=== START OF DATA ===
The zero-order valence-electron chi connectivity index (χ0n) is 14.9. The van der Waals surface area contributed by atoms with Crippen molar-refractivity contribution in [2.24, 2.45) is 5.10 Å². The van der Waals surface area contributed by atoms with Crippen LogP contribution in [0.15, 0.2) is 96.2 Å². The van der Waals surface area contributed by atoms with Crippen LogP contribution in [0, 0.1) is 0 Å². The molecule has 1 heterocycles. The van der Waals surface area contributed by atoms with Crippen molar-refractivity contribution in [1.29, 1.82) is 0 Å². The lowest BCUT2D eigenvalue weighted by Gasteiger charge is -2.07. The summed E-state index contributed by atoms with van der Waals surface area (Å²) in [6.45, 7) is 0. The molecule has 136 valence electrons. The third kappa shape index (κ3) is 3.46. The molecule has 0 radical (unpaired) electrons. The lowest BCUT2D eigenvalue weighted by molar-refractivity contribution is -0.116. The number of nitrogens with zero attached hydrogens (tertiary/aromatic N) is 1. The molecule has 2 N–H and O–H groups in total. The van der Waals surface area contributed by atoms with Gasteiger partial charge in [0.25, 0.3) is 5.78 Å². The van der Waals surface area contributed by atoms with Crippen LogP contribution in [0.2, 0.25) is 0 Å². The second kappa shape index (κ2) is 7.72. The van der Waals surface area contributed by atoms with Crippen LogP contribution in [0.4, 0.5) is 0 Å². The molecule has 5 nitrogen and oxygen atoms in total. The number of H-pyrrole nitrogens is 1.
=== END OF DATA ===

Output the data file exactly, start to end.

The zero-order valence-electron chi connectivity index (χ0n) is 14.9. The van der Waals surface area contributed by atoms with Crippen molar-refractivity contribution in [2.24, 2.45) is 5.10 Å². The van der Waals surface area contributed by atoms with Crippen LogP contribution in [0.15, 0.2) is 96.2 Å². The van der Waals surface area contributed by atoms with Crippen LogP contribution in [0, 0.1) is 0 Å². The molecule has 1 heterocycles. The van der Waals surface area contributed by atoms with Crippen molar-refractivity contribution in [1.29, 1.82) is 0 Å². The lowest BCUT2D eigenvalue weighted by Gasteiger charge is -2.07. The summed E-state index contributed by atoms with van der Waals surface area (Å²) in [6.45, 7) is 0. The molecule has 136 valence electrons. The third kappa shape index (κ3) is 3.46. The molecule has 0 radical (unpaired) electrons. The lowest BCUT2D eigenvalue weighted by molar-refractivity contribution is -0.116. The number of nitrogens with zero attached hydrogens (tertiary/aromatic N) is 1. The molecule has 2 N–H and O–H groups in total. The van der Waals surface area contributed by atoms with Gasteiger partial charge in [0.25, 0.3) is 5.78 Å². The van der Waals surface area contributed by atoms with Crippen LogP contribution in [0.2, 0.25) is 0 Å². The second kappa shape index (κ2) is 7.72. The van der Waals surface area contributed by atoms with Crippen LogP contribution in [0.4, 0.5) is 0 Å². The molecule has 5 nitrogen and oxygen atoms in total. The number of H-pyrrole nitrogens is 1.